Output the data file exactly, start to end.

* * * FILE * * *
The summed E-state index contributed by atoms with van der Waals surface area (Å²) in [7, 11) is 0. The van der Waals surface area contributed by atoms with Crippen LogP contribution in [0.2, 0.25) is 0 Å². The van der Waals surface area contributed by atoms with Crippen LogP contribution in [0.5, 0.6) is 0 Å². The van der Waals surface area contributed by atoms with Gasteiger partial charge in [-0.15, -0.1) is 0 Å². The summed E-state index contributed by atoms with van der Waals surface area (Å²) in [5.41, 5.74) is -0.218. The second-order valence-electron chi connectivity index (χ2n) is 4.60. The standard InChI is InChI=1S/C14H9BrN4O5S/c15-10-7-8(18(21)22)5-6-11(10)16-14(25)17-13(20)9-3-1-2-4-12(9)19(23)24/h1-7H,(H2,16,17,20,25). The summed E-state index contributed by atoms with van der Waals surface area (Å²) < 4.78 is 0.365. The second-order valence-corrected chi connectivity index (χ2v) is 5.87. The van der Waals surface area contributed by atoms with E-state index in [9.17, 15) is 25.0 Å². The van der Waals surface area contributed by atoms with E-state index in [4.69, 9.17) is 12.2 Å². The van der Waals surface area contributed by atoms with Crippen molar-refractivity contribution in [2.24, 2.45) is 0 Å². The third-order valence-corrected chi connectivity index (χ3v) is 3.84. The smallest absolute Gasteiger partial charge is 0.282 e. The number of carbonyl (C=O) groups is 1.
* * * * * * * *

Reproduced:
The summed E-state index contributed by atoms with van der Waals surface area (Å²) in [7, 11) is 0. The van der Waals surface area contributed by atoms with Crippen LogP contribution in [0.2, 0.25) is 0 Å². The van der Waals surface area contributed by atoms with Crippen LogP contribution in [0.5, 0.6) is 0 Å². The van der Waals surface area contributed by atoms with Gasteiger partial charge in [-0.15, -0.1) is 0 Å². The summed E-state index contributed by atoms with van der Waals surface area (Å²) in [5.41, 5.74) is -0.218. The second-order valence-electron chi connectivity index (χ2n) is 4.60. The standard InChI is InChI=1S/C14H9BrN4O5S/c15-10-7-8(18(21)22)5-6-11(10)16-14(25)17-13(20)9-3-1-2-4-12(9)19(23)24/h1-7H,(H2,16,17,20,25). The summed E-state index contributed by atoms with van der Waals surface area (Å²) < 4.78 is 0.365. The second-order valence-corrected chi connectivity index (χ2v) is 5.87. The van der Waals surface area contributed by atoms with E-state index in [9.17, 15) is 25.0 Å². The van der Waals surface area contributed by atoms with E-state index in [4.69, 9.17) is 12.2 Å². The van der Waals surface area contributed by atoms with Crippen molar-refractivity contribution in [2.24, 2.45) is 0 Å². The third-order valence-corrected chi connectivity index (χ3v) is 3.84. The smallest absolute Gasteiger partial charge is 0.282 e. The number of carbonyl (C=O) groups is 1.